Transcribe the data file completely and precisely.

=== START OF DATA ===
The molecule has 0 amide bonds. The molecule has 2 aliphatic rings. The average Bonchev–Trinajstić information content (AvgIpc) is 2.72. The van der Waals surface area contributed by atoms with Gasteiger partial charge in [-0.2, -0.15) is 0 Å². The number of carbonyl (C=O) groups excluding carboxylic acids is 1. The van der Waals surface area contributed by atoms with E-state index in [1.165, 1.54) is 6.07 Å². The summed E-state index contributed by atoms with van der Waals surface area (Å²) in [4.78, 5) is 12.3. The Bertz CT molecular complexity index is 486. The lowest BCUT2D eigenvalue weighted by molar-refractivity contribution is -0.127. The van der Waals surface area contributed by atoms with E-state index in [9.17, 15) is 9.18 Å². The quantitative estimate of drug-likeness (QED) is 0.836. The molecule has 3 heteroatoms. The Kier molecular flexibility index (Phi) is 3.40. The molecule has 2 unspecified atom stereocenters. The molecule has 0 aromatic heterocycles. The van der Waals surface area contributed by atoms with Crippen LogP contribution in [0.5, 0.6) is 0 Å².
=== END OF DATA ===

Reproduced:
The molecule has 0 amide bonds. The molecule has 2 aliphatic rings. The average Bonchev–Trinajstić information content (AvgIpc) is 2.72. The van der Waals surface area contributed by atoms with Gasteiger partial charge in [-0.2, -0.15) is 0 Å². The number of carbonyl (C=O) groups excluding carboxylic acids is 1. The van der Waals surface area contributed by atoms with E-state index in [1.165, 1.54) is 6.07 Å². The summed E-state index contributed by atoms with van der Waals surface area (Å²) in [4.78, 5) is 12.3. The Bertz CT molecular complexity index is 486. The lowest BCUT2D eigenvalue weighted by molar-refractivity contribution is -0.127. The van der Waals surface area contributed by atoms with E-state index in [9.17, 15) is 9.18 Å². The quantitative estimate of drug-likeness (QED) is 0.836. The molecule has 3 heteroatoms. The Kier molecular flexibility index (Phi) is 3.40. The molecule has 2 unspecified atom stereocenters. The molecule has 0 aromatic heterocycles. The van der Waals surface area contributed by atoms with Crippen LogP contribution in [0.5, 0.6) is 0 Å².